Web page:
Common Lisp implementation of the Zipper data structure first described by Gerárd Huet.
Common Lisp
Permalink
Failed to load latest commit information.
src
tests
.gitignore
COPYING
README.markdown
cl-zipper.asd

README.markdown

cl-zipper

cl-zipper is a Common Lisp implementation of the Zipper data structure first described by Gerárd Huet.

Supported Implementations

The code was tested and runs successfuly on each of the following Common Lisp platforms:

Runtime Dependencies

First, make sure that you have ASDF installed and loaded:

> (asdf:asdf-version)
"2.017"

A simple way to get ASDF is via QuickLisp, which is a library manager for Common Lisp.

Installing cl-zipper

At this moment the package is not yet available for download through QuickLisp.

However, it could be installed rather easily by cloning the project inside ~/quicklisp/local-projects directory and running (ql:quickload :cl-zipper) in the REPL.

Getting Started

First, start a REPL and load the system:

(asdf:load-system :cl-zipper)
(use-package :cl-zipper)

Suppose we have the tree (a + b) * (c - d) to play with:

(defparameter *loc* (zipper '(* (+ a b) (- c d))))

Navigation Primitives

Now, let's examine the four basic zipper operations: (go-down loc), (go-right loc), (go-left loc), and (go-up loc).

Every zipper operation gets what we call a loc, or location, which consists in the current focus of attention within the tree, and the return value is a loc that represents the new location after such operation is performed.

For instance, let's take a look at what (go-down loc) does:

> (documentation 'go-down 'function)
"Returns the loc of the leftmost child of the node at this loc, or
nil if no children."

Obtaining more information about the current loc and its surroundings:

(defparameter *loc-down* (go-down *loc*))

(car *loc-down*)    ;; *
(lefts *loc-down*)  ;; NIL
(rights *loc-down*) ;; ((+ A B) (- C D))

The nice thing about this kind of abstraction is that you can navigate a tree by chaining calls:

(defparameter *loc-down-right* (go-right *loc-down*))

(car *loc-down-right*)    ;; (+ A B)
(lefts *loc-down-right*)  ;; (*)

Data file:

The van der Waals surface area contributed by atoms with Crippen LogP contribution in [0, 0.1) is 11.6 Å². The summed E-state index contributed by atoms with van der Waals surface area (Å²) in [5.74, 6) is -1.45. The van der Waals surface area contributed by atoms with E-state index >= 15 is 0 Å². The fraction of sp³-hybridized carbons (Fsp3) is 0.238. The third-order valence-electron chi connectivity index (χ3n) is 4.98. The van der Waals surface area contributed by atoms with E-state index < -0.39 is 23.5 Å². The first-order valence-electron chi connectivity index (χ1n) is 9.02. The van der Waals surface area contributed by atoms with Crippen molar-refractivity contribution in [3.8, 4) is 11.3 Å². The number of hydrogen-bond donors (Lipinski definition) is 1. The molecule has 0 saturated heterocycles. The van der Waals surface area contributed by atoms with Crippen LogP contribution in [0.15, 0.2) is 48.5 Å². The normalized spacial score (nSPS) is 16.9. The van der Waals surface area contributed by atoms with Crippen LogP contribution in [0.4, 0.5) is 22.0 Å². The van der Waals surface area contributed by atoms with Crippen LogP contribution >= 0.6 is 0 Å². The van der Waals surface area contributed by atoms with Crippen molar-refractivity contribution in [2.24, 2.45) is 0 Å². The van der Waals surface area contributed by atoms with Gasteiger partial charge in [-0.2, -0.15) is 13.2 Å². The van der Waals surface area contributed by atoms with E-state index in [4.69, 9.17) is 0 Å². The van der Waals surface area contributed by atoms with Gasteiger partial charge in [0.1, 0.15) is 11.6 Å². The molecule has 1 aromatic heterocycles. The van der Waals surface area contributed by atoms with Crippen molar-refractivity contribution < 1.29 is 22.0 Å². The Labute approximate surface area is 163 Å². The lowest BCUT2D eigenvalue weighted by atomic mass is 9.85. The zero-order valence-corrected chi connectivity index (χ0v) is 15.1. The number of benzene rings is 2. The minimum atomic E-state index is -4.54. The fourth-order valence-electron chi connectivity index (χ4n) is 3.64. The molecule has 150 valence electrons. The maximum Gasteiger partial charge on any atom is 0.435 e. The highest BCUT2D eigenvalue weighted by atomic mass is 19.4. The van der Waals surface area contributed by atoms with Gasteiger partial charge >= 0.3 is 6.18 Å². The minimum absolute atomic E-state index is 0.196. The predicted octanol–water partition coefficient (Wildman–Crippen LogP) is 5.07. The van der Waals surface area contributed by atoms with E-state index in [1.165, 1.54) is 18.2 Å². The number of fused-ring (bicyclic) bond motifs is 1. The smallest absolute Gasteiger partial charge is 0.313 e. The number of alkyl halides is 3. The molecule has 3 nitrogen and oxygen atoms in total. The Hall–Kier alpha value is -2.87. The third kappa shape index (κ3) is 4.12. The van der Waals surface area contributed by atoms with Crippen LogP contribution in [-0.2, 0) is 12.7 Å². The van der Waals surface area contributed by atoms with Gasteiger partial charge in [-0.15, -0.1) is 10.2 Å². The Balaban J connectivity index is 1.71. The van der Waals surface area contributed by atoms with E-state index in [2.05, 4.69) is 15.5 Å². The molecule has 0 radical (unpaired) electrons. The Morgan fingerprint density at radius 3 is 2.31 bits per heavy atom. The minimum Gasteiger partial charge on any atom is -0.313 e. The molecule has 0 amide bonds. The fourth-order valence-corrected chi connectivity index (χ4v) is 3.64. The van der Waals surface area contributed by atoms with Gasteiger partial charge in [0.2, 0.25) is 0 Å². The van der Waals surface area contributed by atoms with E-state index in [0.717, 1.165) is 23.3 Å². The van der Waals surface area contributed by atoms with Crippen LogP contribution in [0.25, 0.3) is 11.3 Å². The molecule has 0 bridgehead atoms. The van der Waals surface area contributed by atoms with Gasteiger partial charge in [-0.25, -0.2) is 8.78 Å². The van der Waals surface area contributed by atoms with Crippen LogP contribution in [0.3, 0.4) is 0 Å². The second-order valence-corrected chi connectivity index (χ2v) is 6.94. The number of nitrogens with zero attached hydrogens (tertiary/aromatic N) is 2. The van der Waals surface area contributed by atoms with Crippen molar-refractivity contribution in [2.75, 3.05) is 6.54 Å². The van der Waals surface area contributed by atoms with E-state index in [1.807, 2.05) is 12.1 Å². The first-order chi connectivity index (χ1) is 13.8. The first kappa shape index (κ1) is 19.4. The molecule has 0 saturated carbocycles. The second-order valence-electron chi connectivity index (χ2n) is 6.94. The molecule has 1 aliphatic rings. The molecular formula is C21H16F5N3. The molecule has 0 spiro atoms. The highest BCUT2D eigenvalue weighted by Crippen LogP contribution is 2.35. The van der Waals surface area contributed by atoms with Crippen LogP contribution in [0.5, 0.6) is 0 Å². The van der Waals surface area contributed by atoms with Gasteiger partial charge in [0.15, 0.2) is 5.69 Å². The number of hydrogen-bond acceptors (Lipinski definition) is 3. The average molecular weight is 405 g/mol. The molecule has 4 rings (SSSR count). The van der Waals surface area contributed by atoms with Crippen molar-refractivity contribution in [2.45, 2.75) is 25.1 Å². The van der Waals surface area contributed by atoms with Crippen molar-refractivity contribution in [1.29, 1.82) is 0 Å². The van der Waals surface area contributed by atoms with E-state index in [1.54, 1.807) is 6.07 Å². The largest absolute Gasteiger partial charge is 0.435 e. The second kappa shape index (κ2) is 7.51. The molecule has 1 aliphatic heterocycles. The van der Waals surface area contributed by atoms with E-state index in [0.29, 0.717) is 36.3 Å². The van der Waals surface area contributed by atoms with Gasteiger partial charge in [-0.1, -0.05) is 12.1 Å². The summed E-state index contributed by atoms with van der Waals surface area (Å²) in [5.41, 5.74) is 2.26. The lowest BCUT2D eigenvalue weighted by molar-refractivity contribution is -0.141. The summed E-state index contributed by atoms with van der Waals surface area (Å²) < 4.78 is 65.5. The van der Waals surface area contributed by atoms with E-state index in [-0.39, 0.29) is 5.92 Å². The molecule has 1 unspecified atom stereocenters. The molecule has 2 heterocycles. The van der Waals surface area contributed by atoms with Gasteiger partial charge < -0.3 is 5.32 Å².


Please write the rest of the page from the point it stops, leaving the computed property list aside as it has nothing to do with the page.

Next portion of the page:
(rights *loc-down-right*) ;; ((- C D))

By now you probably have guessed what the other basic navigation primitives do:

> (documentation 'go-left 'function)
"Returns the loc of the left sibling of the node at this loc,
or nil."

To zip up to the parent node of a nested loc:

(car (go-up *loc-down-right*)) ;; (* (+ A B) (- C D))

Navigation Shortcuts

Use (go-next loc) if you just want to visit the nodes of the tree in depth-first order:

(defparameter *loc-next-2* (go-next (go-next *loc*)))

(car *loc-next-2*)    ;; (+ A B)
(lefts *loc-next-2*)  ;; (*)
(rights *loc-next-2*) ;; (- C D)

Similarly, use (go-prev loc) to walk to the opposite direction:

(defparameter *loc-next* (go-prev *loc-next-2*))

(car *loc-next*)    ;; *
(lefts *loc-next*)  ;; NIL
(rights *loc-next*) ;; ((+ A B) (- C D))

Now, suppose you have a loc that points to A:

(defparameter *loc-a* (go-right (go-down (go-right (go-down *loc*)))))

(car *loc-a*)    ;; A
(lefts *loc-a*)  ;; (+)
(rights *loc-a*) ;; (B)

You can get the leftmost or rightmost loc with a simple function call:

(car (leftmost *loc-a*))  ;; +
(car (rightmost *loc-a*)) ;; B

Removing Nodes

Just call (remove-node loc) to remove the node at loc:

(root-node (remove-node *loc-a*)) ;; (* (+ B) (- C D))

Inserting Nodes

The first functions we'll see are (insert-left loc node) and (insert-right loc node):

(root-node (insert-left *loc-a* 'x))  ;; (* (+ X A B) (- C D))
(root-node (insert-right *loc-a* 'x)) ;; (* (+ A X B) (- C D))

If the node at loc is the root of a subtree, it's possible to insert child nodes with (append-down loc node) and (insert-down loc node).

The (append-down loc node) function inserts a node as the rightmost child of the node at loc:

(defparameter *loc-subtree* (go-right (go-down *loc*)))
(root-node (append-down *loc-subtree* '(/ x y))) ;; (* (+ A B (/ X Y)) (- C D))

Use (insert-down loc node) to insert a node as the leftmost child:

(root-node (insert-down *loc-subtree* '(/ x y))) ;; (* ((/ X Y) + A B) (- C D))

Changing Nodes

Use (change-node loc node) in order to replace the node at loc:

(root-node (change-node *loc-a* 'x)) ;; (* (+ X B) (- C D))

If the change is modeled by a function, the function (edit-node loc func &rest args) replaces the node at loc with the result of applying (func (car loc) arg1 arg2 ... argN):

(defun crazy-fn (node n1 n2)
  (if (equal node 'A)
    n1
    n2))

(root-node (edit-node *loc-a* #'crazy-fn 1 2)) ;; (* (+ 1 B) (- C D))

Zippers Are Functional

With zippers you can write code that looks like an imperative, destructive walk through a tree, call (root-node loc) when you are done and get a new tree reflecting all the changes, when in fact nothing at all is mutated - it's all thread safe and shareable.

Contributing

If you found bugs or want to add new features to cl-zipper, the first step is to write tests that cover your changes.

As you'll see in a moment, 5am testing framework is required in order to run the tests.

Now, clone this repository and open Lisp REPL at its root directory:

> (ql:quickload :fiveam)
...
(:FIVEAM)

> (asdf:test-system :cl-zipper)
...
T

License

Copyright (C) Daniel Fernandes Martins

Distributed under the New BSD License. See COPYING for further details.